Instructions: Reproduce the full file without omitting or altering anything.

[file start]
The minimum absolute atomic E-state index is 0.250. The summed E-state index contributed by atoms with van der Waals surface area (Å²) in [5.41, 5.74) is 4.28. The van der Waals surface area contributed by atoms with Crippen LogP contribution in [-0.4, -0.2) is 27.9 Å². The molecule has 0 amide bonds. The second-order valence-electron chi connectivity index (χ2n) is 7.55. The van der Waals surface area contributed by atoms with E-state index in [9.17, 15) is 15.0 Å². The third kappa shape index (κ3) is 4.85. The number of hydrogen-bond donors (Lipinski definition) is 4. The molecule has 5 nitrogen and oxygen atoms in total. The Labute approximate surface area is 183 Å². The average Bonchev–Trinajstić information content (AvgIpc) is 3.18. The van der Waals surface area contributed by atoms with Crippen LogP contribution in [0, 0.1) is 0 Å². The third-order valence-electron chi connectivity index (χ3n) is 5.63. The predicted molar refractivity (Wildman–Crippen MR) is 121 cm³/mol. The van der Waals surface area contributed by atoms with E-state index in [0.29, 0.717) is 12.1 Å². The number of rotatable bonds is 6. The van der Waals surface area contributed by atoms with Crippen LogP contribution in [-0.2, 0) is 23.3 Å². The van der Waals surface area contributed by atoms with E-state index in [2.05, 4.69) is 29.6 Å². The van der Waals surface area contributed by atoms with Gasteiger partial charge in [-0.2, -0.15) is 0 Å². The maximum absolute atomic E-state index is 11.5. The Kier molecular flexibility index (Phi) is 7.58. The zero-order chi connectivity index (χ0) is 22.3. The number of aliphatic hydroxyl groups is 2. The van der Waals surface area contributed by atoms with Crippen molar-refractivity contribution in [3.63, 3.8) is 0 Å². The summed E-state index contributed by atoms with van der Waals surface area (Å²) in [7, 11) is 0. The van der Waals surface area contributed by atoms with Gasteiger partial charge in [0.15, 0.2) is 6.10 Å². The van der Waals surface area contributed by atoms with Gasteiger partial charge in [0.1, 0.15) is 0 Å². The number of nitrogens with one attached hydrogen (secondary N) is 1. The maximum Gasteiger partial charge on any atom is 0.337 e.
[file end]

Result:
The minimum absolute atomic E-state index is 0.250. The summed E-state index contributed by atoms with van der Waals surface area (Å²) in [5.41, 5.74) is 4.28. The van der Waals surface area contributed by atoms with Crippen LogP contribution in [-0.4, -0.2) is 27.9 Å². The molecule has 0 amide bonds. The second-order valence-electron chi connectivity index (χ2n) is 7.55. The van der Waals surface area contributed by atoms with E-state index in [9.17, 15) is 15.0 Å². The third kappa shape index (κ3) is 4.85. The number of hydrogen-bond donors (Lipinski definition) is 4. The molecule has 5 nitrogen and oxygen atoms in total. The Labute approximate surface area is 183 Å². The average Bonchev–Trinajstić information content (AvgIpc) is 3.18. The van der Waals surface area contributed by atoms with Crippen LogP contribution in [0, 0.1) is 0 Å². The third-order valence-electron chi connectivity index (χ3n) is 5.63. The predicted molar refractivity (Wildman–Crippen MR) is 121 cm³/mol. The van der Waals surface area contributed by atoms with E-state index in [0.29, 0.717) is 12.1 Å². The number of rotatable bonds is 6. The van der Waals surface area contributed by atoms with Crippen LogP contribution in [-0.2, 0) is 23.3 Å². The van der Waals surface area contributed by atoms with E-state index in [2.05, 4.69) is 29.6 Å². The van der Waals surface area contributed by atoms with Gasteiger partial charge in [-0.2, -0.15) is 0 Å². The maximum absolute atomic E-state index is 11.5. The Kier molecular flexibility index (Phi) is 7.58. The zero-order chi connectivity index (χ0) is 22.3. The number of aliphatic hydroxyl groups is 2. The van der Waals surface area contributed by atoms with Crippen molar-refractivity contribution in [3.63, 3.8) is 0 Å². The summed E-state index contributed by atoms with van der Waals surface area (Å²) in [7, 11) is 0. The van der Waals surface area contributed by atoms with Gasteiger partial charge in [0.15, 0.2) is 6.10 Å². The van der Waals surface area contributed by atoms with Gasteiger partial charge in [0.1, 0.15) is 0 Å². The number of nitrogens with one attached hydrogen (secondary N) is 1. The maximum Gasteiger partial charge on any atom is 0.337 e.